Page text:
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How does Inspector Goole change Sheila in 'An Inspector Calls'? watch
- Thread Starter
- 16-05-2015 17:51
- 16-05-2015 18:57
Well, I haven't looked at this play for a year, but from what I remember, Sheila is the one who is most affected by the Inspector's words. At the beginning of the evening, she indulges in the lavish capitalist lifestyle that Arthur's upwards social mobility has brought the Birlings, but by the end, she appears to be genuinely sorrowful for the death of Eva Smith. The play is often described as 'well-made' - this means that the main character/s go from a position of ignorance to a position of knowledge. Although all of the characters initially seem to have done so, when they realise that there was no dead girl who died of drinking disinfectant, and that Goole is not a real inspector, Gerald, Sybil and Arthur all return to their old ways. Eric is much more selfish in how he blames Sybil for the death of his unborn child, but Sheila says something like 'What does it matter if he was not a real Inspector?' - evidencing the fact that the Inspector (genuine or not) has clearly had an effect upon her, changing her perspective on social responsibility.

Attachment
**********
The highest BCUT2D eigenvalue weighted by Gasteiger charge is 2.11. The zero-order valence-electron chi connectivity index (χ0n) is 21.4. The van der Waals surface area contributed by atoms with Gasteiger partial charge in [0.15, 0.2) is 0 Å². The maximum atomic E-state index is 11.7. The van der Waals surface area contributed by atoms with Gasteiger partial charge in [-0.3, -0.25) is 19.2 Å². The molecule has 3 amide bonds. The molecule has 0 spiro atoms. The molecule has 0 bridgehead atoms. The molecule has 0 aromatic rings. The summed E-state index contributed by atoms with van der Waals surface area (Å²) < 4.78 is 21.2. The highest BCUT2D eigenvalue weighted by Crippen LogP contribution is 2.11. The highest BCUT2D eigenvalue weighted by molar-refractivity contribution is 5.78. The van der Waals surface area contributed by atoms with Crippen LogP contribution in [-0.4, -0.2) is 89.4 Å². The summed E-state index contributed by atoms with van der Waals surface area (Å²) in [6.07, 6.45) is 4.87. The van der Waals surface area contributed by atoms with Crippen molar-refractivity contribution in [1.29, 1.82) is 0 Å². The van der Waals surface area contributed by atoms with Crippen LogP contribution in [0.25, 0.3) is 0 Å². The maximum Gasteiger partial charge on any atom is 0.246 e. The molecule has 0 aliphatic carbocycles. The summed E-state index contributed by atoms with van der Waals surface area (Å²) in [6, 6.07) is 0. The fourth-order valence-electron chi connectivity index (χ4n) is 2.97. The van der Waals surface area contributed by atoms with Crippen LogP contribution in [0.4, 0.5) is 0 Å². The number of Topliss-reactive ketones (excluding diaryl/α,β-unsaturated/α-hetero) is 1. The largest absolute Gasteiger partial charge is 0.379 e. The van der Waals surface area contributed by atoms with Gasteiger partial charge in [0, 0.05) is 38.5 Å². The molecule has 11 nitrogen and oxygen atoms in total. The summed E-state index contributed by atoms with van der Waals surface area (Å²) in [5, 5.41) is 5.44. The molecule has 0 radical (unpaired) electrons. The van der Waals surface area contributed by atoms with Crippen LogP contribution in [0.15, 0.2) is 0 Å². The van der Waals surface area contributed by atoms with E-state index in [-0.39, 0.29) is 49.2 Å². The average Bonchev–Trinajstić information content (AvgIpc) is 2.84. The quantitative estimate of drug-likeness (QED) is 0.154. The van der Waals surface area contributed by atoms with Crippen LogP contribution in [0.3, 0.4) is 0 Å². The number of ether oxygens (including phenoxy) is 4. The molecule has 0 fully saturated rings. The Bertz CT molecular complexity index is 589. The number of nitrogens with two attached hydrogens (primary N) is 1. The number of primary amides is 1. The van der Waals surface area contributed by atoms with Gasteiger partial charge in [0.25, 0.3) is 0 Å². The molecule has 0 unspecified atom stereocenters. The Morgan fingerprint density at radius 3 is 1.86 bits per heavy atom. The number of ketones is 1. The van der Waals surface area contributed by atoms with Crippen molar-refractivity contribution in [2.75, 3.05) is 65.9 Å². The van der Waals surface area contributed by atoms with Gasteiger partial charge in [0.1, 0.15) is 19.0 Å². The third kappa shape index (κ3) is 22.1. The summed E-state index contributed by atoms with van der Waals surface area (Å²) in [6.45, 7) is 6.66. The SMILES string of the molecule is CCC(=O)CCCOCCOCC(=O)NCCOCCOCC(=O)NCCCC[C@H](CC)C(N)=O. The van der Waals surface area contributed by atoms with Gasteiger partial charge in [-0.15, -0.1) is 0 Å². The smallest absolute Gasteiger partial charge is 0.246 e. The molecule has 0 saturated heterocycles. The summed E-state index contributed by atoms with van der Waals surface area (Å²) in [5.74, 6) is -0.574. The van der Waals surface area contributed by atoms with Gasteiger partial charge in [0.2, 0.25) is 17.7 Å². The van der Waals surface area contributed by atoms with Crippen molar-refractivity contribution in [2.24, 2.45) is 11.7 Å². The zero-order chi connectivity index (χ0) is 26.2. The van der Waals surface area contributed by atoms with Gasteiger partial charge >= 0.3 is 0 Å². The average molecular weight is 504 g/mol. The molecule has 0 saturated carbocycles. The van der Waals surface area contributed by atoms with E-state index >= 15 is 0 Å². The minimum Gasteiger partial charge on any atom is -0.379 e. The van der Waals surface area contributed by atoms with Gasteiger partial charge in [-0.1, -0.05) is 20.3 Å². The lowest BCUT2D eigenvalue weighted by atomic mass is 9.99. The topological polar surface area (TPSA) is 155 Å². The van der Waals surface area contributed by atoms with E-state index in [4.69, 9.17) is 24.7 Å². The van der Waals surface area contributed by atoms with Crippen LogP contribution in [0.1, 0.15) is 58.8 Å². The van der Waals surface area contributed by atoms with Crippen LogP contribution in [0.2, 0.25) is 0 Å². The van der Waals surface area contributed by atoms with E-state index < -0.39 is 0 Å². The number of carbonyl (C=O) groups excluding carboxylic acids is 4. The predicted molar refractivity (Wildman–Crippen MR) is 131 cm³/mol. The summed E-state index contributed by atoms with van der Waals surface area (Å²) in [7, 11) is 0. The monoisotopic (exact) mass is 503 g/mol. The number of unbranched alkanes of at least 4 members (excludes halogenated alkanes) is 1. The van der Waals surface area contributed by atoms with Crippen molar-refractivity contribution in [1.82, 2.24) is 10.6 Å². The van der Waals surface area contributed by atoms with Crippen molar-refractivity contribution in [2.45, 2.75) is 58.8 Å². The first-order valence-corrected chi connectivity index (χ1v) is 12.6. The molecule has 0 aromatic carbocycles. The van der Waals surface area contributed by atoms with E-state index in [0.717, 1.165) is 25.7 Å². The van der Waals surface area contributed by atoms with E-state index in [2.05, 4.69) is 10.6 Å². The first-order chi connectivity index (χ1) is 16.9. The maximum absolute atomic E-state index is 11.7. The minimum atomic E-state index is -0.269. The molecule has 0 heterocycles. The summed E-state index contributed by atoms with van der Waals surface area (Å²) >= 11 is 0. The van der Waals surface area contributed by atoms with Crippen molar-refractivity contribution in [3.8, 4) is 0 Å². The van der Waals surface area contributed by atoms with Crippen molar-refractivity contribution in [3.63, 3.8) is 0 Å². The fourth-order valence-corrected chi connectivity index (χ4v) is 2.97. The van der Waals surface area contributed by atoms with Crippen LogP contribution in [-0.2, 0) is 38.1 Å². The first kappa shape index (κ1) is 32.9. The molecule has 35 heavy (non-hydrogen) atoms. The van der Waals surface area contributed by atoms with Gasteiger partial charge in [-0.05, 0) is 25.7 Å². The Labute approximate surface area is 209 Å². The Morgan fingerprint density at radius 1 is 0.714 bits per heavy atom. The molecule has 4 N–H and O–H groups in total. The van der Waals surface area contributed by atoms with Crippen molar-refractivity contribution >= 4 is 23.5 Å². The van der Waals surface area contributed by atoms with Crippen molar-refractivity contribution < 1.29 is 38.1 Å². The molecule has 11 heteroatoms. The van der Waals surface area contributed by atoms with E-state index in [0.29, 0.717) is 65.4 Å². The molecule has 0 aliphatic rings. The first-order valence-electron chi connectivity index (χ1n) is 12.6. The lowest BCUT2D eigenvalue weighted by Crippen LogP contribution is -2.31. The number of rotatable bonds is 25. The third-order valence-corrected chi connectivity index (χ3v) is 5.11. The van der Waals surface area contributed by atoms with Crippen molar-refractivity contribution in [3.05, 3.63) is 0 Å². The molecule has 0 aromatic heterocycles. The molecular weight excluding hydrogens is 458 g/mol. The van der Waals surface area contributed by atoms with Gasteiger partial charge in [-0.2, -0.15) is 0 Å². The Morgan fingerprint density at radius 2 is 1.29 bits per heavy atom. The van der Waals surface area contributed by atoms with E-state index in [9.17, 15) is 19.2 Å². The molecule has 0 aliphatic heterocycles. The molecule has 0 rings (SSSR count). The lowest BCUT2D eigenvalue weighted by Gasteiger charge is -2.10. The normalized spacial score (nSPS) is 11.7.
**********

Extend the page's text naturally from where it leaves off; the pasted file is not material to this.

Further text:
Obviously you'd need to back this all up with quotes, analysis and whatnot, but thematically, this is a decent start to understanding how Sheila has been changed by the Inspector.